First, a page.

The first day, we didn’t do much. They just sent us over to our barracks. We unloaded a bunch of our stuff. A few words about our barracks. They are falling apart – they look like they were made in the 1930’s. Oh yeah, and they were condemned about two years ago, but then suddenly they were “un-condemned”, and now soldiers on pre-mob live there now. There are fifty soldiers staying in one billet and we all share one washer and dryer. We also have only three showers, and four toilets. But one thing about being in the Army is that you learn to deal and do the best with what you got. The next day we did SRP (Soldier Readiness Processing). SRP involves tons of paperwork and medical work. The Army basically does this to make sure that they can send you off. I was a “Go” (pass) at all stations, except dental – I apparently have to get all four of my wisdom teeth pulled. I’m not really looking forward to that, but oh well. At least, I’m not paying for it.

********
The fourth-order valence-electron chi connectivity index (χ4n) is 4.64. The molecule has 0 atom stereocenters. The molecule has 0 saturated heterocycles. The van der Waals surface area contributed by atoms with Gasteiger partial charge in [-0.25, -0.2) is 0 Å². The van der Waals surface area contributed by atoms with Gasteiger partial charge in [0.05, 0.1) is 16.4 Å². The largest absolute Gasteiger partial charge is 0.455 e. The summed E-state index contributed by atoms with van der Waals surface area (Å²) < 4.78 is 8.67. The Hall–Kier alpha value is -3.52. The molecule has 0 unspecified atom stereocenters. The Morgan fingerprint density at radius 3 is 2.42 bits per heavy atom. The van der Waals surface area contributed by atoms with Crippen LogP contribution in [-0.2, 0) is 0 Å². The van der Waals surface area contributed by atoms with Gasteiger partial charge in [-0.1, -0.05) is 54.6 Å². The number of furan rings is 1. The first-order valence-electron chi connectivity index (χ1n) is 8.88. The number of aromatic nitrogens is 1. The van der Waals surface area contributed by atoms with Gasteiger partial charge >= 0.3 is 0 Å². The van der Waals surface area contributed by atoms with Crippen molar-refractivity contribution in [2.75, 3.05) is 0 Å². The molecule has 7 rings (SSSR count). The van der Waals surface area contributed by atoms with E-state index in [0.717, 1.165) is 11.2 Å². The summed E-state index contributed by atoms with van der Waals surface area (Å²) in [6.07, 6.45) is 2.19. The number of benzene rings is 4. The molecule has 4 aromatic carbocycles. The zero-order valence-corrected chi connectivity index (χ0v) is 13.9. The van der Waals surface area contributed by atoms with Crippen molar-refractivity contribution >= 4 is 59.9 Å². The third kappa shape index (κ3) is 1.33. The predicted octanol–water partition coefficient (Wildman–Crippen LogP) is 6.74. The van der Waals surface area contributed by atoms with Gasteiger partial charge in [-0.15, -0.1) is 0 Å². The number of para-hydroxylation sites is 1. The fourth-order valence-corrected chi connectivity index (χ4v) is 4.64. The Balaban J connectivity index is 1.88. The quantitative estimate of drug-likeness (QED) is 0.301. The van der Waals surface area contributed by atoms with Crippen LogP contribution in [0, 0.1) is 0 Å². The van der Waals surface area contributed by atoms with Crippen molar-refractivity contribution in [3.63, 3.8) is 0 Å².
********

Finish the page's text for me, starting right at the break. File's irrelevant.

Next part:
The next day, we got all of our gear. Doug, this is for you – they are providing us body armor. Although I didn’t get mine, because they are out of Small. I have to wait until next week. The day after that we did a whole bunch of weapons training, including the M60, the M249, and the MK19. They’re pretty amazing weapons – rather destructive (as weapons normally are) and very complicated pieces of machinery.

The days have been pretty long. It was only the first day that we all got to get personal time early. Over the last two days we’ve been going to bed later and later, but that’s because we’ve got so much stuff to do before settling in. I guess once we settle in, things will be much better.